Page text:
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United States v. Amanuel

UNITED STATES DISTRICT WESTERN DISTRICT OF NEW YORK


February 1, 2006

UNITED STATES OF AMERICA,
v.
RODRIQUE AMANUEL, DONALD MINNI AND SCOTT DEMEYER, DEFENDANTS.

The opinion of the court was delivered by: Charles J. Siragusa United States District Judge

DECISION AND ORDER

INTRODUCTION

This matter is now before the Court on the government's motion that the Court reconsider its Decision and Order (Docket #39) entered on November 23, 2005, in which the Court granted each defendant's application to suppress any and all evidence derived from the March 19, 2002 state eavesdropping warrant. Specifically, the government maintains that, since the Court did not initially consider its "good faith" argument, reconsideration is appropriate.

DISCUSSION

A. Motion to Reconsider

The standard for deciding a motion to reconsider in the civil context is relevant for deciding a motion to reconsider in a criminal case. See United States v. D'Armond, 80 F. Supp. 2d 1157, 1170 (D.Kan.1999). "'The standard for granting [a motion to reconsider] is strict, and reconsideration will generally be denied unless the moving party can point to controlling decisions or data that the court overlooked--matters, in other words, that might reasonably be expected to alter the conclusion reached by the court.'" Latouche v. North Country Union High School Dist., 131 F. Supp. 2d 568, 569 (D.Vt.2001) (quoting Shrader v. CSX Transp., Inc., 70 F.3d 255, 257 (2d Cir.1995)).

United States v. Fell, 372 F. Supp .2d 773, 779 (D.Vt. 2005). In this case, the government did raise a good faith argument pursuant to United States v. Leon, 468 U.S. 897 (1984) which the Court did not address in its November 23, 2005 Decision and Order. Therefore, the Court will grant the government's application and reconsider whether suppression should be denied based upon the Leon good faith exception.

B. Good Faith

The government maintains that:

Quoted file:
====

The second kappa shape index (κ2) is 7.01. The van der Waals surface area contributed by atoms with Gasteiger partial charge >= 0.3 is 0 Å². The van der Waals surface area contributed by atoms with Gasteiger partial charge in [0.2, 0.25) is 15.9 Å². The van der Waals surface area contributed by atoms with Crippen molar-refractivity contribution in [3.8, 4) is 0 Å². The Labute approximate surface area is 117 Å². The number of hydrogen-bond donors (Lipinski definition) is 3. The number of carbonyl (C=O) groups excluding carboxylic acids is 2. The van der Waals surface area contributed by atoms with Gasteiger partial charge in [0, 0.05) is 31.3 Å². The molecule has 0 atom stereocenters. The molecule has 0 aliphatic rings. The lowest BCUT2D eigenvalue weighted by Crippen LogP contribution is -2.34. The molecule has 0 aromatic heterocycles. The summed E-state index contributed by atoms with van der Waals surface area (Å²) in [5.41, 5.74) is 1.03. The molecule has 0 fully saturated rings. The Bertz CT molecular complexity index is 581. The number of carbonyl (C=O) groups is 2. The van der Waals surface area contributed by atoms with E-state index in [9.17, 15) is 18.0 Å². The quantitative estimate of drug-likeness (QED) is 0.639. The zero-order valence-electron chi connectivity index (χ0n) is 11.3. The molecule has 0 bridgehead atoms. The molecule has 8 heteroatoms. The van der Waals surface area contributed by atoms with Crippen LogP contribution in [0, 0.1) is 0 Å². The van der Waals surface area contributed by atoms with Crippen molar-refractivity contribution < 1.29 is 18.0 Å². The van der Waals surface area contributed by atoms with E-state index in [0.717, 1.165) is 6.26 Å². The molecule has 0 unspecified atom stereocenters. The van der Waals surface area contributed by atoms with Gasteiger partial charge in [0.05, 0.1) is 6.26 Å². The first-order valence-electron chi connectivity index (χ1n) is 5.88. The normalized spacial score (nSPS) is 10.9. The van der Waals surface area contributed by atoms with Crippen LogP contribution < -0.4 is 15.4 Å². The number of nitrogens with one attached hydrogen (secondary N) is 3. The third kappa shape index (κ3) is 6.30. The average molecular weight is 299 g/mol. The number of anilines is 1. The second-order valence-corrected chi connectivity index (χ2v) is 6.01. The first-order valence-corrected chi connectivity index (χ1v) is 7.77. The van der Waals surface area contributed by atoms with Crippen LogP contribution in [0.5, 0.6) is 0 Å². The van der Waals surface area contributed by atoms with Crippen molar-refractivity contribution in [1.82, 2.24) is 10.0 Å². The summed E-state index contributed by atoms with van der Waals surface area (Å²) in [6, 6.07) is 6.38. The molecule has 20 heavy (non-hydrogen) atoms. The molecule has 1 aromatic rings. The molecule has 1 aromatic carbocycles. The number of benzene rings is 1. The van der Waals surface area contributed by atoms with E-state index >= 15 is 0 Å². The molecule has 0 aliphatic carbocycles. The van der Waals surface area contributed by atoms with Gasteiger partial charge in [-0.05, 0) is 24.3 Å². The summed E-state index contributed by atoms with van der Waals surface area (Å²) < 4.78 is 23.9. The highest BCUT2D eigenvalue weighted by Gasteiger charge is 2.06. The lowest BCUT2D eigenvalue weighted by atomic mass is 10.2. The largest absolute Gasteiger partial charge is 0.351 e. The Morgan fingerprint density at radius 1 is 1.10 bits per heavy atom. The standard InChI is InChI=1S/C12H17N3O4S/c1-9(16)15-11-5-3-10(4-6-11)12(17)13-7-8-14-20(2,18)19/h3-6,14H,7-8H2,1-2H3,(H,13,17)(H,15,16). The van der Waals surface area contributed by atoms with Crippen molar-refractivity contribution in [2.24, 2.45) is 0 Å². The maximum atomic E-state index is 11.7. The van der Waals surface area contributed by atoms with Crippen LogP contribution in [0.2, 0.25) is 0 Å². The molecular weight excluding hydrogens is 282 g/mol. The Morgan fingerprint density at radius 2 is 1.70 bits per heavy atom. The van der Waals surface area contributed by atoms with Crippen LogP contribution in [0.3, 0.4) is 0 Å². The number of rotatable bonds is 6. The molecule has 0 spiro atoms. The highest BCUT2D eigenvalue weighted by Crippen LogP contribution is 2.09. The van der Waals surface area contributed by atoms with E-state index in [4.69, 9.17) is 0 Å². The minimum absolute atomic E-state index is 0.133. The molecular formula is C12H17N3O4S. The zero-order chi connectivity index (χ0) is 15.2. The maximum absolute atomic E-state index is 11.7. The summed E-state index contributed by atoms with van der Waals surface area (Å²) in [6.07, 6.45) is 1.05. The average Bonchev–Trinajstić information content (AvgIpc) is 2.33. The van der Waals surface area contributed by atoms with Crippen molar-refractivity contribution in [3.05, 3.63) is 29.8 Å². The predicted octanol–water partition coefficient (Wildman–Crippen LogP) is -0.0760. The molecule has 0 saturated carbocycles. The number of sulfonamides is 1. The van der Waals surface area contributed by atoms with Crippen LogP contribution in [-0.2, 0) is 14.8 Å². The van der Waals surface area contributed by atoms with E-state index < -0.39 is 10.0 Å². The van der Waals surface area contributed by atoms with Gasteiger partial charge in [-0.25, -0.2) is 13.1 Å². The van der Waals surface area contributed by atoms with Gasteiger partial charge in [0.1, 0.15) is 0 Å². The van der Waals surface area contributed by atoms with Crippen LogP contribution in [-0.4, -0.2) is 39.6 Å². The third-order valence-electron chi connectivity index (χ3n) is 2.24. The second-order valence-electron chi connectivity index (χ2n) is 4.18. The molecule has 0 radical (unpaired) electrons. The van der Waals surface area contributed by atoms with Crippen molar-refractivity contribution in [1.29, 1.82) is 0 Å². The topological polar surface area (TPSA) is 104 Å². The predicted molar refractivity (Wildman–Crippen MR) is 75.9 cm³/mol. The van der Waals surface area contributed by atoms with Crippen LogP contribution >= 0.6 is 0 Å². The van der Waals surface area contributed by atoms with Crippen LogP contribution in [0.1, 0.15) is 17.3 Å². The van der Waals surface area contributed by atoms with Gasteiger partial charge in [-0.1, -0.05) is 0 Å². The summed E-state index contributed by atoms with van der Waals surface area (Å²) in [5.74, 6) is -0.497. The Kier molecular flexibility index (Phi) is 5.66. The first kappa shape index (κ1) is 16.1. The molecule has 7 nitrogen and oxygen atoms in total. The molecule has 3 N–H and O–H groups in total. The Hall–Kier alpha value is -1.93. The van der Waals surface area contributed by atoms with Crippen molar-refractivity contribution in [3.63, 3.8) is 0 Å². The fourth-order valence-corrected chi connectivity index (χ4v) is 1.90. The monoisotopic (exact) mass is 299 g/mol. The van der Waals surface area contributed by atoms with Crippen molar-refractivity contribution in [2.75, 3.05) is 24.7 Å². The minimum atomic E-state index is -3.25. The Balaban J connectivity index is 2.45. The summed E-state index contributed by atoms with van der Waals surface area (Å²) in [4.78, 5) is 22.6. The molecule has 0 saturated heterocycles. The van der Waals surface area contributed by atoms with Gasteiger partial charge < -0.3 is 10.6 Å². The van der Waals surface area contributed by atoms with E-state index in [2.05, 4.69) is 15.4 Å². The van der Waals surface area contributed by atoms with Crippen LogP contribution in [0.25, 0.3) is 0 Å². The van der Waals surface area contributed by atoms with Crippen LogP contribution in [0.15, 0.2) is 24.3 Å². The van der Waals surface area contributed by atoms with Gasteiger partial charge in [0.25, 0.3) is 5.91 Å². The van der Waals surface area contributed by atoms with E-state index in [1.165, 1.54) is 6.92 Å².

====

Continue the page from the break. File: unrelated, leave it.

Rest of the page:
Even if the affidavit in support of the wiretap warrant for defendant's telephones improperly relied on the clone pager information, the evidence obtained from the telephone wiretaps should still not be suppressed because law enforcement officers relied in good faith on the telephone wiretaps. Under United States v. Leon, 468 U.S. 897, 104 S.Ct. 3405, 83 L.Ed. 2d 677 (1984), evidence seized pursuant to a warrant which is later found not to be insufficient [sic] or otherwise defective will not be suppressed if the agents enforcing the warrant relied in good faith on the warrant. (Government's Motion for Reconsideration of Order Suppressing Wiretap Evidence, December 8, 2005 at 3.) In a court appearance on December 15, 2005, the government expanded on its written argument and offered that, there were two orders authorizing pager intercepts. Judge Marks signed the first one, Judge Keenan signed the continuing order. Judge Keenan's continuation order included the same language about having to record. On May 17th Investigator Jackson goes to seal 84 pages of the logs and seals them in front of Judge Keenan, and that's in the book that I gave you. Judge Keenan signed the order authorizing the sealing, and in the order, the order specifically states he acknowledged that Investigator Lawrence Jackson, "produced to this Court 84 pages of written entries of paged numeric messages sealed constituting the full and complete contents of each and every numeric message intercepted." It's in the order that Judge Keenan signed. It's also in the minutes of the sealing, that's in there as well, that were prepared at the time of the sealing. After that happened on May 17th, 2002, two weeks later, on May 30th, when the investigators go and apply for the wiretap warrants, the Judge to whom they applied was Judge Keenan.

So did they have a conversation wherein Investigator Jackson told Judge Keenan, "Judge Keenan, I want you to know that we didn't record it in the way you worded it in the order?" No, that didn't happen.

But Judge Keenan had notice; when he signed the wiretap authorization orders on May 30th, he knew that the clone pager information had been recorded by paper log because he was the Judge before whom that was sealed. And moreover, Judge Keenan, because he had signed the continuation order, which order contained the language requiring the officers to record via computer, knew that the way the pager information was recorded was inconsistent with what he had ordered in his continuation order. (Transcript of December 15, 2005 Court Proceeding, at 7-8.) The government then summarized its position as follows: